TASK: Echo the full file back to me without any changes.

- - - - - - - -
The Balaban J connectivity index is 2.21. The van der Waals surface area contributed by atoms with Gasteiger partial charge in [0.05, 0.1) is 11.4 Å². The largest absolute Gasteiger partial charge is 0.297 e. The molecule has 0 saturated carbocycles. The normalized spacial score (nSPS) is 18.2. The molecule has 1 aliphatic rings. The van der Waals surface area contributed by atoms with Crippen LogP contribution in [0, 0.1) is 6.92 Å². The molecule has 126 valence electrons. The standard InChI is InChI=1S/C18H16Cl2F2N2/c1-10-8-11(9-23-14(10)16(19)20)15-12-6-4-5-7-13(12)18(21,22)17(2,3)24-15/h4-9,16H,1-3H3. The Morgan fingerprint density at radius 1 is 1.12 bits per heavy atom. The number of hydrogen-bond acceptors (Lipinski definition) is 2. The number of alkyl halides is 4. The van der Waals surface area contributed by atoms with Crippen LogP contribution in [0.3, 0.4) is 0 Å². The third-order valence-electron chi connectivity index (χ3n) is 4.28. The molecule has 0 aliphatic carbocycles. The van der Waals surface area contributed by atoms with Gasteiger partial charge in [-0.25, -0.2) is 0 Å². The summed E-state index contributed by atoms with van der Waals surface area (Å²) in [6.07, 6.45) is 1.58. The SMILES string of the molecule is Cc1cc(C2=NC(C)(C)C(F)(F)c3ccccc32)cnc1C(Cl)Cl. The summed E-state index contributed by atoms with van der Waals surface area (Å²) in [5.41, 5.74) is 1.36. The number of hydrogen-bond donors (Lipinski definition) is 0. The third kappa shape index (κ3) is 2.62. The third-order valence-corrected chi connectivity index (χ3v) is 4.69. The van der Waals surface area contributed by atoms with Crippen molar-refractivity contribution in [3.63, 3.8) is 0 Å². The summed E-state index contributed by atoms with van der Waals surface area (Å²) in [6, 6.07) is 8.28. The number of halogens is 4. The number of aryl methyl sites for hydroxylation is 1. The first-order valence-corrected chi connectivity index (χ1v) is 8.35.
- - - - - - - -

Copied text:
The Balaban J connectivity index is 2.21. The van der Waals surface area contributed by atoms with Gasteiger partial charge in [0.05, 0.1) is 11.4 Å². The largest absolute Gasteiger partial charge is 0.297 e. The molecule has 0 saturated carbocycles. The normalized spacial score (nSPS) is 18.2. The molecule has 1 aliphatic rings. The van der Waals surface area contributed by atoms with Crippen LogP contribution in [0, 0.1) is 6.92 Å². The molecule has 126 valence electrons. The standard InChI is InChI=1S/C18H16Cl2F2N2/c1-10-8-11(9-23-14(10)16(19)20)15-12-6-4-5-7-13(12)18(21,22)17(2,3)24-15/h4-9,16H,1-3H3. The Morgan fingerprint density at radius 1 is 1.12 bits per heavy atom. The number of hydrogen-bond acceptors (Lipinski definition) is 2. The number of alkyl halides is 4. The van der Waals surface area contributed by atoms with Crippen LogP contribution in [0.3, 0.4) is 0 Å². The third-order valence-electron chi connectivity index (χ3n) is 4.28. The molecule has 0 aliphatic carbocycles. The van der Waals surface area contributed by atoms with Gasteiger partial charge in [-0.25, -0.2) is 0 Å². The summed E-state index contributed by atoms with van der Waals surface area (Å²) in [6.07, 6.45) is 1.58. The SMILES string of the molecule is Cc1cc(C2=NC(C)(C)C(F)(F)c3ccccc32)cnc1C(Cl)Cl. The summed E-state index contributed by atoms with van der Waals surface area (Å²) in [5.41, 5.74) is 1.36. The number of hydrogen-bond donors (Lipinski definition) is 0. The third kappa shape index (κ3) is 2.62. The third-order valence-corrected chi connectivity index (χ3v) is 4.69. The van der Waals surface area contributed by atoms with Crippen molar-refractivity contribution in [3.63, 3.8) is 0 Å². The summed E-state index contributed by atoms with van der Waals surface area (Å²) in [6, 6.07) is 8.28. The number of halogens is 4. The number of aryl methyl sites for hydroxylation is 1. The first-order valence-corrected chi connectivity index (χ1v) is 8.35.